T. N. FERNANDO.
ASSISTANT COMMISSIONER OF EXCISE, KALUTARA
v.NELUM GAMAGE, BRIBERY COMMISSIONER AND ANOTHER
G.P.S. DE SILVA. C.J.
KUIATUNGA, J. AND RAMANATHAN, J.
S.C. APPEAL NO. 70/92 C.A. 381/92
SEPTEMBER 20 AND NOVEMBER 24 1993,
Writ of Certiorari – Bribery – Notice by authorised officer of Bribery CommissbnerS Department to attend the Bribery Commissioners Department to answer an allegation of bribery and to be produced for an identification parade – Sections 3(2) and 6 of the Bribery Act – Sections 5 and 124 of the Code of Criminal Procedure Act, No. 15 of 1979.
Section 3(2) of the Bribery Act authorises the Bribery Commissioner or any officer authorized by the Commissioner to direct in writing any person acquainted with the facts under investigation, inter alia, to answer an allegation of bribery but does not empower them to direct such person to submit to an identification parade.
In terms of Section 5 of the Code of Criminal Procedure Act and S. 6 of the Bribery Act. recourse may be had to S. 124 of the Code for holding an identification parade in respect of a person suspected of the offence of bribery. The decision to invoke the jurisdiction of a Magistrate under S. 124 of the Code of Criminal Procedure Act does not involve the exercise of a power by the respondents and hence does not attract the remedy of certiorari. Any objection to the exercise of such jurisdiction or the manner of Its exercise must be taken before the Magistrate.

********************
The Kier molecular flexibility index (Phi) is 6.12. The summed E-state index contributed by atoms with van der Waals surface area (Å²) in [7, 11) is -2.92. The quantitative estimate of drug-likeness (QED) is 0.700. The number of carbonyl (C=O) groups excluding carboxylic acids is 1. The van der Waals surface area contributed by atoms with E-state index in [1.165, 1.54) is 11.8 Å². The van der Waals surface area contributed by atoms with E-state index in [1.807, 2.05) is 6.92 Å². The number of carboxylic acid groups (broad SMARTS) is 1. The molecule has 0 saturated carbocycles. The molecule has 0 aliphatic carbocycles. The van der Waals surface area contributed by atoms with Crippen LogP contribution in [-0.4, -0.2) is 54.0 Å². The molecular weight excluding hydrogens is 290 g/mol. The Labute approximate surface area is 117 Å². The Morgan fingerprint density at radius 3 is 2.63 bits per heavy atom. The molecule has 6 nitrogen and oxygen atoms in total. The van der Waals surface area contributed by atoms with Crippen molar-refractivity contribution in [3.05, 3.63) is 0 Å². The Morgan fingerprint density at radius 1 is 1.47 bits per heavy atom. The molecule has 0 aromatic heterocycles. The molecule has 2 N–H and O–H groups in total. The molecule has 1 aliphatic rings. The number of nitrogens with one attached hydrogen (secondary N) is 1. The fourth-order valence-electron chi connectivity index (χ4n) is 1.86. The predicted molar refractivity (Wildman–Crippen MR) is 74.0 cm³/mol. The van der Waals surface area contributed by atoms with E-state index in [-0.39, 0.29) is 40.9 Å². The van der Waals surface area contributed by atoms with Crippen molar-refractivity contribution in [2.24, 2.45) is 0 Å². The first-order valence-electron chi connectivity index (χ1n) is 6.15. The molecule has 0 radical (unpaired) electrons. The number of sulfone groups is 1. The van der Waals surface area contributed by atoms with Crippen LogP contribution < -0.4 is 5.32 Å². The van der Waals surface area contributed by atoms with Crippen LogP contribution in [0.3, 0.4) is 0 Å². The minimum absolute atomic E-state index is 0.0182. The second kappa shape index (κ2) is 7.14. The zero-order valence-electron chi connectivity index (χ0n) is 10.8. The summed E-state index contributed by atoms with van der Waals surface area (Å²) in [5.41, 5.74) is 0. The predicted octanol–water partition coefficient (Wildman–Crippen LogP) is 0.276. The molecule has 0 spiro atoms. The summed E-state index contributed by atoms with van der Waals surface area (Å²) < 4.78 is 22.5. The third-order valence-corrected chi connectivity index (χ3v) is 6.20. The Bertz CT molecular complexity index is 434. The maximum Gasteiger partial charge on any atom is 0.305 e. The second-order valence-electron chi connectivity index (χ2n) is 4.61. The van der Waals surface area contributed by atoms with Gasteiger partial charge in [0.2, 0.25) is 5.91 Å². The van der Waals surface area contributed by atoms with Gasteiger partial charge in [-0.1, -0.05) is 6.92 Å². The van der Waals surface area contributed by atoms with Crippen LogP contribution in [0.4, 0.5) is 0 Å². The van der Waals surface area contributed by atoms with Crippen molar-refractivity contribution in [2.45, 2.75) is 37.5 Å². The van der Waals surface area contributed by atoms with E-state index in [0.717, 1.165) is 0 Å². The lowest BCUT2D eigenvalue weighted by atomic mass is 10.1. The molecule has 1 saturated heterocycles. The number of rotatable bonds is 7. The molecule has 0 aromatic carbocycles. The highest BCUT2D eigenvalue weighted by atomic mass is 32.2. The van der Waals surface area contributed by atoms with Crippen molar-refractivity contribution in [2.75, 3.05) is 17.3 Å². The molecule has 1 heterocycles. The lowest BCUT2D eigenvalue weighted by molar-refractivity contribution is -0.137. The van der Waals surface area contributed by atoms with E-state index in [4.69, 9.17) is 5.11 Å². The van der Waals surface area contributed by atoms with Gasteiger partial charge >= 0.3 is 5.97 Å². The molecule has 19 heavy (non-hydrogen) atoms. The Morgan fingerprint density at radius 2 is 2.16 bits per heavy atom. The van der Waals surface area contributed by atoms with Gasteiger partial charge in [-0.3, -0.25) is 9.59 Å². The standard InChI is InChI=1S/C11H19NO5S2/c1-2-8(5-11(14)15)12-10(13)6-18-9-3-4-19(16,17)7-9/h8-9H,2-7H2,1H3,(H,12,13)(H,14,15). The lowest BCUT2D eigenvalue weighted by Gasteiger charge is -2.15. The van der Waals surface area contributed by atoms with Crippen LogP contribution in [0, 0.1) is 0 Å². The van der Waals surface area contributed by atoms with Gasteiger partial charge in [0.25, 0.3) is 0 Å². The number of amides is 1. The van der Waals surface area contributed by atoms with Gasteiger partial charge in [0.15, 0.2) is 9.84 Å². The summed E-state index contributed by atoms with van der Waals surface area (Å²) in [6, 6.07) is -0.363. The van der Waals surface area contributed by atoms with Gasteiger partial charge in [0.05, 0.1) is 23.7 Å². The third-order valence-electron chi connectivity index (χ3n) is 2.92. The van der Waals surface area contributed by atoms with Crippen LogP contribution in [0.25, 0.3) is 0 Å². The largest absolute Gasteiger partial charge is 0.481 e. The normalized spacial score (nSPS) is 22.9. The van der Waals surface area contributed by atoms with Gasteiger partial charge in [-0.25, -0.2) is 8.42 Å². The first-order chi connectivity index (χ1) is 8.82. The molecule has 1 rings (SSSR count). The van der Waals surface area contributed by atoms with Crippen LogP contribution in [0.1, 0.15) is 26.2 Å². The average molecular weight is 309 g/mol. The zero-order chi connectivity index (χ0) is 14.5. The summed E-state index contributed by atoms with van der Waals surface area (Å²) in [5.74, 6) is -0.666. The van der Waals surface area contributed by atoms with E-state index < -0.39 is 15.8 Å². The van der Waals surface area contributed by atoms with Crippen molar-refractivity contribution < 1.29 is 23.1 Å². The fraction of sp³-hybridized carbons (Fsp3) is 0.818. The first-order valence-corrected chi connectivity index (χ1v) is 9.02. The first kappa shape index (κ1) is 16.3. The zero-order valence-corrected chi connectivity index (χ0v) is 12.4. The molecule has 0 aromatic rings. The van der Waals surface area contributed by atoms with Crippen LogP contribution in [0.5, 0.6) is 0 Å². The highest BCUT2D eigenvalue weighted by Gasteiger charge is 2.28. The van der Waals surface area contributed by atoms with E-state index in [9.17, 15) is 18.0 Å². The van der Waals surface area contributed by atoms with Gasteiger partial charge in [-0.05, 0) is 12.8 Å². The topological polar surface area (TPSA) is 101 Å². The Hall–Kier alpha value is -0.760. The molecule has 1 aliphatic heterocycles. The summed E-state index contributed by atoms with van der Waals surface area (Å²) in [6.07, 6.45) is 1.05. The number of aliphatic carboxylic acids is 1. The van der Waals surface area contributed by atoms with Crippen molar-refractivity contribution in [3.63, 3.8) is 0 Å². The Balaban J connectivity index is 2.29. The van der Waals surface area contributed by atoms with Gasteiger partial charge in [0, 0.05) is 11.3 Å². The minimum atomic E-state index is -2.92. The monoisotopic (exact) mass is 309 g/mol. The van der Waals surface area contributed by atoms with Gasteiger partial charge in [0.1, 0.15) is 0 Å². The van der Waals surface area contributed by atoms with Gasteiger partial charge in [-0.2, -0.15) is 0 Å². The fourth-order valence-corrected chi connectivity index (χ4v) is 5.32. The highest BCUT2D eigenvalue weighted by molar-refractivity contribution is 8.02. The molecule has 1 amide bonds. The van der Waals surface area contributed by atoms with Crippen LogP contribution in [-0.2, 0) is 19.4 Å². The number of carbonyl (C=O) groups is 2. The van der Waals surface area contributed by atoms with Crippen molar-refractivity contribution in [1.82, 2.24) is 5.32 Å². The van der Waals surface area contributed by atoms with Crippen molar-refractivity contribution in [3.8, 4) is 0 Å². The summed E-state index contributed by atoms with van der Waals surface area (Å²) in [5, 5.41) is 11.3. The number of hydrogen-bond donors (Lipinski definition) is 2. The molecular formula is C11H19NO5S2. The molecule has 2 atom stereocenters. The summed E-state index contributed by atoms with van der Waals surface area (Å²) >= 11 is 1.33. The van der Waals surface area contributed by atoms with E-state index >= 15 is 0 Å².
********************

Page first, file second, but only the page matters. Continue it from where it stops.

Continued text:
Cases referred to:
R. v. Electricity Commissioner (1924) 1 KB 171.
R. v. Criminal Injuries Compensation Board (1967) 2 O B 864,892.
R. v. Inland Revenue Comrriissioners ex p. Rossminister Ltd., (1980) AC 452. 1013.
APPEAL from judgment of Court of Appeal.
R Weerakoon with K. Subasinghe for petitioner
K. C. Kamalasabayson D.S.G. with Kolitha Dharmawardena S.S.C. for respondents.
This is an appeal against the judgment of the Court of Appeal dismissing an application for a writ of certiorari to quash the notice dated 23.04.91 marked 'A' sent by the 2nd respondent (Authorised Officer, Bribery Commissioner's Department) to the appellant (an Assistant Commissioner of Excise) directing him to attend.the Bribery Commissioner’s Department to answer an allegation of bribery and to be produced for an identification parade. The notice 'A' was sent in terms of S. 3(2) of the Bribery Act. That section authorises the Bribery Commissioner or any officer authorised by the Commissioner to direct in writing any person acquainted with the facts under investigation inter alia to answer an allegation of bribery but does not empower them to direct such person to submit to an identification parade.
Learned Counsel for the appellant informed us that as it appears from the objections of the 1st respondent (Bribery Commissioner) in the Court below, the respondents had decided to make an application to the Magistrate for an order for the holding of an identification parade (under S. 124 of the Code of Criminal Procedure Act.) Counsel said that the practice in such a situation was to arrest the suspect when he attends the Bribery Commissioner^ Department (bribery being a cognizable offence under S. 30 of the Act) and to produce him before the Magistrate who invariably remands him prior to the holding of the.identification parade fgr which he would thereafter be brought from remand in a covered vehicle.
Counsel drew our attention to part V Chapter XI of the Code of Criminal Procedure Act under the heading "Investigation of offences"
and submitted that in the light of sections such as 115,116,120 and 124 such investigations are under the complete control of a Magistrate. He also drew our attention to S.5 of the Code in terms of which offences which shall be investigated under the Code include ail the offences –
under the Penal Code,
under any other law unless otherwise specifically provided for in that law or any other law.